United States District Court, District of Columbia
EMMET G. SULLIVAN, District Judge.
This matter is before the Court on petitioner's application to proceed in forma pauperis and his pro se complaint. According to petitioner, he should not have been charged with a felony because the indictment on which the criminal prosecution in the Superior Court of the District of Columbia was based did not exist.
"Under D.C. Code § 23-110, a prisoner may seek to vacate, set aside, or correct sentence on any of four grounds: (1) the sentence is unconstitutional or illegal; (2) the Superior Court did not have jurisdiction to impose the sentence; (3) the sentence exceeded the maximum authorized by law; or (4) the sentence is subject to collateral attack." Alston v. United States, 590 A.2d 511, 513 (D.C.1991). Such a motion must be filed in the Superior Court, see D.C.Code § 23-110(a), and "shall not be entertained... by any Federal... court if it appears that the [prisoner] has failed to make a motion for relief under this section or that the Superior Court has denied him relief, unless it also appears that the remedy by motion is inadequate or ineffective to test the legality of his detention." D.C. Code § 23-110(g); see Williams v. Martinez, 586 F.3d 995, 998 (D.C. Cir. 2009) ("Section 23-110(g)'s plain language makes clear that it only divests federal courts of jurisdiction to hear habeas petitions by prisoners who could have raised viable claims pursuant to section 23-110(a).").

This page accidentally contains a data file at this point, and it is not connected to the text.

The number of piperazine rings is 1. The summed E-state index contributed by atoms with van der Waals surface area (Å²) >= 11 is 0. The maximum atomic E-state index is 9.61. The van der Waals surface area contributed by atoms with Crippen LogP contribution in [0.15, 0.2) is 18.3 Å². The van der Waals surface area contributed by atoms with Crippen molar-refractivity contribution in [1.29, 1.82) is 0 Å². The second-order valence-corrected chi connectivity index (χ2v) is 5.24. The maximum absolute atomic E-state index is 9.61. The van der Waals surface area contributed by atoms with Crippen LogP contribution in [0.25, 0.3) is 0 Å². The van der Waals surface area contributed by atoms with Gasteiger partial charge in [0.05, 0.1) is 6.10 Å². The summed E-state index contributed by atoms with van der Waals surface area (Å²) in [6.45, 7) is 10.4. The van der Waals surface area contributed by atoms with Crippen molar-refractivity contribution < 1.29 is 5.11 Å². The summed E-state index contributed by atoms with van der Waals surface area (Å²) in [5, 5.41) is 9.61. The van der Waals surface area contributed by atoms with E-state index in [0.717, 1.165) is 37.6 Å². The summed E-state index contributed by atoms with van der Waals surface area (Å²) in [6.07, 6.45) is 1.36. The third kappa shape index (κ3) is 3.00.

Petitioner does not demonstrate that the remedy available to him under D.C. Code § 23-110 is inadequate or ineffective to test the legality of his conviction and subsequent incarceration. His apparent lack of success on a prior collateral attack on his conviction, see Pet., Ex. (Judgment, Watson v. United States, No. 14-CO-672 (D.C. Ct. of App. Mar. 30, 2015) (affirming Superior Court's denial of § 23-110 motion as procedurally barred as successive and for abuse of the writ)), does not render his local remedy inadequate or ineffective. See Wilson v. Office of the Chairperson, 892 F.Supp. 277, 280 (D.D.C. 1995). Petitioner has no recourse in this federal district ...